Saturday, 25 March 2017

The Fallen State's 'The View from Ruin' - EP Review

It is quite rare that a local band starts to make some traction in the rock world, but that is what Devon's The Fallen State have been doing over the past couple of years. With some impressive support slots under their belt, the band released their fifth EP, The View from Ruin, last month which follows on from their impressive previous studio outings. For a band who are yet to record a full-length album, they are doing extremely well for themselves. Certain corners of the music industry are convinced that the traditional album format is now dead in an age of streaming and digital downloads, and it seems that The Fallen State have embraced this seemingly new 'little and often' approach to releasing new music. Recording a handful of new songs at a time when they are fresh and getting them out to their ever-growing fanbase quickly helps to keep fans interested in this era of poor attention spans, and this approach seems to be paying off for The Fallen State. The first three of the band's five EPs, the 'numbered trilogy' if you like, were all released in quick succession in 2014. The three-track releases certainly laid the foundations with The Fallen State's sound, but it was on 2016's Crown Your Shadows where the band's modern hard rock sound was really honed. The earlier releases definitely borrowed a lot from the past, but Crown Your Shadows certainly introduced the slightly darker and heavier sound the band now use. This has continued on The View from Ruin, and while the songs no longer seem as anthemic as on those early releases, there is a distinct vibe and energy around the band now that makes them stand out. Once again the EP was produced, mixed, and mastered by David Jones (aka Jonny Rocker - Heaven's Basement) who's previous band was probably a big influence on The Fallen State's early sound. Jones seems to be the go-to man these days when it comes to new rock bands recording EPs, and his fat sound which focuses on big guitar tones is perfect for this type of music.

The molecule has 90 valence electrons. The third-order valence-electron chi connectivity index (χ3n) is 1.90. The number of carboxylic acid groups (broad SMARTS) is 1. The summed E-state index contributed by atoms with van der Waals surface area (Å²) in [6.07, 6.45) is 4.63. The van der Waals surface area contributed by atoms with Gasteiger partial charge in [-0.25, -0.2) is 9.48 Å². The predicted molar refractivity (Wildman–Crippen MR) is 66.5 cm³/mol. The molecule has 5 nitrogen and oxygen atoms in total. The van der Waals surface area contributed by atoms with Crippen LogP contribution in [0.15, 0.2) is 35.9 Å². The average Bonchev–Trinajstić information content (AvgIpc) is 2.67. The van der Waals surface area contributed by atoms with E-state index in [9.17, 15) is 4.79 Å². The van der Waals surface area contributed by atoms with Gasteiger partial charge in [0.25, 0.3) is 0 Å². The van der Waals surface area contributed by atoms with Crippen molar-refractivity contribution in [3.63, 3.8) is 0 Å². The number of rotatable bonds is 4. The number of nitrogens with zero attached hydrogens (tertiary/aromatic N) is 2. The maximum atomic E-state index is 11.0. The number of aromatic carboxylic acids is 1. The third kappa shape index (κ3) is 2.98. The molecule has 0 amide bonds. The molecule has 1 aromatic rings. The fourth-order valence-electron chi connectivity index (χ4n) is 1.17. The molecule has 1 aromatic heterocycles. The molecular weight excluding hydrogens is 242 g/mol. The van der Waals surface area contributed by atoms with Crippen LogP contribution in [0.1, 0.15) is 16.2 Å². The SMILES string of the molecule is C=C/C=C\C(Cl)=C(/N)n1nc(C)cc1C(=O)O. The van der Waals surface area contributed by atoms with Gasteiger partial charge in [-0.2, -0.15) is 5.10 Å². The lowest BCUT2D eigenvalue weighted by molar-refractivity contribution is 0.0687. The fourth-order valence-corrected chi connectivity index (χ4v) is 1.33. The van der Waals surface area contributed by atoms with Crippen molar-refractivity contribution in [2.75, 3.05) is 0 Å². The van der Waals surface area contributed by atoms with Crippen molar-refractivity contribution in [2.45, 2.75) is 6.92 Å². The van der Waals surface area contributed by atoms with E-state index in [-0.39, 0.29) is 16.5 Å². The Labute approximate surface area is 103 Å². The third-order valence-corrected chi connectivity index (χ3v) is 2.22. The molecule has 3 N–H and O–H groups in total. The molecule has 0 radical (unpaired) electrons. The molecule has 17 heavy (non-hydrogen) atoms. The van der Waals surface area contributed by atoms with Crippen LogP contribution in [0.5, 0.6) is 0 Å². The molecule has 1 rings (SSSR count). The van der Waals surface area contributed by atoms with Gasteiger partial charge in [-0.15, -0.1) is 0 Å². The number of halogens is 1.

Opening with a somewhat industrial-sounding section, the EP gets off to a great start with The Quickening. A heavy riff soon kicks in which leads into a strident verse with a shard guitar pattern which is perfect for frontman Ben Stenning's vocals to sit atop. He almost partakes in a call-and-response vocal approach with the guitars initially, but this changes up as the song progresses and the guitars take on a bigger role. The chorus is a pretty strong one too, with subtle harmony vocals to boost Stenning's presence and some strong melodies to latch on to. The Fallen State are still very much influenced by classic rock when it comes to guitar solos, and lead guitarist Jon Price impresses here with a bluesy solo that fits the heavier song well. Despite a heavier intro, Four Letter Word is definitely more laid back, with a mellow verse with lots of chiming guitar notes which work well with Stenning's more poppy delivery here. The sound suits the band well too, and bassist Greg Butler impresses here with a really melodic and groovy bassline during the verses. The song ramps up for the choruses, with a soundscape of heavier guitar chords in background and Stenning's rawer vocal delivery. Rhythm guitarist Dan Oke breaks into a crunching riff part-way through, and this is a cue for Price to solo once again. It is a lengthy one this time and has all the class and finesse of many of the genre's guitar greats. Nova is more of a ballad and the song that has been used to promote the release with a video filmed for it. Ballads have never been the band's strongest point in my opinion, but this is easily their best slower song yet with a really warm guitar sound throughout and a passionate and convincing vocal performance. The chorus is extremely catchy, and hits home in that earnest Shinedown-esque way with plenty of emotional grit. Price's guitar leads in the chorus help boost the musical weight of the piece, and his bluesy solo hits the spot as solos in ballads should. Sleepless returns to the heavier vibe of The Quickening with a real headbanging metal riff, which is backed up by some tight double bass drumming by Rich Walker. It is these types of songs that I feel the band really excel at, and they seem more at home in heavier territory. That being said, the chorus is probably the EP's best, with a really strong vocal performance and driving guitars. A heavy instrumental section part-way through the song emphasises the heavy riffing of Price and Oke, before Stenning starts to shout over the top in a style that recalls modern Papa Roach with a strong punk vibe. Lifetime is the fifth and final song on the EP and is probably the song with the sound that is closest to their early EPs with more of a classic rock sound. It is an instantly memorable one, with a basic chorus and some tight simple riffing throughout which roars out of the speakers. This is definitely more lighthearted after some of the emotionally-heavy songs here, and works well to close out this impressive EP. Overall, The View from Ruin sees The Fallen State further hone their sound and have a produced something they can be very proud of. The band has recently completed their first headlining UK tour, so things are really looking up for the band from Devon.